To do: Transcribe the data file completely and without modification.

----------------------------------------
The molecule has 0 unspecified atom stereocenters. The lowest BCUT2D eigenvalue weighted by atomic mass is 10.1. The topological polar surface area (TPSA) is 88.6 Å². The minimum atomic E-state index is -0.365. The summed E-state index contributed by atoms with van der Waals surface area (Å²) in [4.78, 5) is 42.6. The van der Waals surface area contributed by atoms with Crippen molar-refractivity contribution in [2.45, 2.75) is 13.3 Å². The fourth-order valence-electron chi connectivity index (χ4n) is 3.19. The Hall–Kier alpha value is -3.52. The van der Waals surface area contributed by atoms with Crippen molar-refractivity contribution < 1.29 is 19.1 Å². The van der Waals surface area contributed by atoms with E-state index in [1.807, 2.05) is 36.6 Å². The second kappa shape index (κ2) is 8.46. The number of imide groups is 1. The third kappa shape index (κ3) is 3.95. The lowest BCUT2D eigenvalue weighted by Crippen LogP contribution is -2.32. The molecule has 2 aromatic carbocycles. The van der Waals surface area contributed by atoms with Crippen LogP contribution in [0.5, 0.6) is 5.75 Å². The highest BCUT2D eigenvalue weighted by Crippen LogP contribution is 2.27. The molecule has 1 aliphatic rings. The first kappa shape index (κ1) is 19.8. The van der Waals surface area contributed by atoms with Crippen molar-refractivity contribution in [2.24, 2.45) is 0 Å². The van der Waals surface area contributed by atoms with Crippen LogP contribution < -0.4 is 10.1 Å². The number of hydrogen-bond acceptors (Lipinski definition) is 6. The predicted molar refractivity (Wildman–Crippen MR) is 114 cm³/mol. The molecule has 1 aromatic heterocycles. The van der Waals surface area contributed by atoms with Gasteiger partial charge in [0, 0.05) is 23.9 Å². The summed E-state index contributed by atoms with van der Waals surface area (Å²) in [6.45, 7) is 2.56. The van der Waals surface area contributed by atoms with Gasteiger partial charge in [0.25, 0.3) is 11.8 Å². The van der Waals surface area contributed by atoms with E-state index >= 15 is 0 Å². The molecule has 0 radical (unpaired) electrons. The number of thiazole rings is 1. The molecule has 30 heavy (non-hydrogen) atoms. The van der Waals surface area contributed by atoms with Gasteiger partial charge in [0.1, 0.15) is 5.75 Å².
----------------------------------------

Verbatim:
The molecule has 0 unspecified atom stereocenters. The lowest BCUT2D eigenvalue weighted by atomic mass is 10.1. The topological polar surface area (TPSA) is 88.6 Å². The minimum atomic E-state index is -0.365. The summed E-state index contributed by atoms with van der Waals surface area (Å²) in [4.78, 5) is 42.6. The van der Waals surface area contributed by atoms with Crippen molar-refractivity contribution in [2.45, 2.75) is 13.3 Å². The fourth-order valence-electron chi connectivity index (χ4n) is 3.19. The Hall–Kier alpha value is -3.52. The van der Waals surface area contributed by atoms with Crippen molar-refractivity contribution < 1.29 is 19.1 Å². The van der Waals surface area contributed by atoms with E-state index in [1.807, 2.05) is 36.6 Å². The second kappa shape index (κ2) is 8.46. The number of imide groups is 1. The third kappa shape index (κ3) is 3.95. The lowest BCUT2D eigenvalue weighted by Crippen LogP contribution is -2.32. The molecule has 2 aromatic carbocycles. The van der Waals surface area contributed by atoms with Crippen LogP contribution in [0.5, 0.6) is 5.75 Å². The highest BCUT2D eigenvalue weighted by Crippen LogP contribution is 2.27. The molecule has 1 aliphatic rings. The first kappa shape index (κ1) is 19.8. The van der Waals surface area contributed by atoms with Crippen molar-refractivity contribution in [2.24, 2.45) is 0 Å². The van der Waals surface area contributed by atoms with Crippen LogP contribution < -0.4 is 10.1 Å². The number of hydrogen-bond acceptors (Lipinski definition) is 6. The predicted molar refractivity (Wildman–Crippen MR) is 114 cm³/mol. The molecule has 1 aromatic heterocycles. The van der Waals surface area contributed by atoms with Gasteiger partial charge in [0, 0.05) is 23.9 Å². The summed E-state index contributed by atoms with van der Waals surface area (Å²) in [6.45, 7) is 2.56. The van der Waals surface area contributed by atoms with Gasteiger partial charge in [0.25, 0.3) is 11.8 Å². The van der Waals surface area contributed by atoms with E-state index >= 15 is 0 Å². The molecule has 0 radical (unpaired) electrons. The number of thiazole rings is 1. The molecule has 30 heavy (non-hydrogen) atoms. The van der Waals surface area contributed by atoms with Gasteiger partial charge in [0.1, 0.15) is 5.75 Å².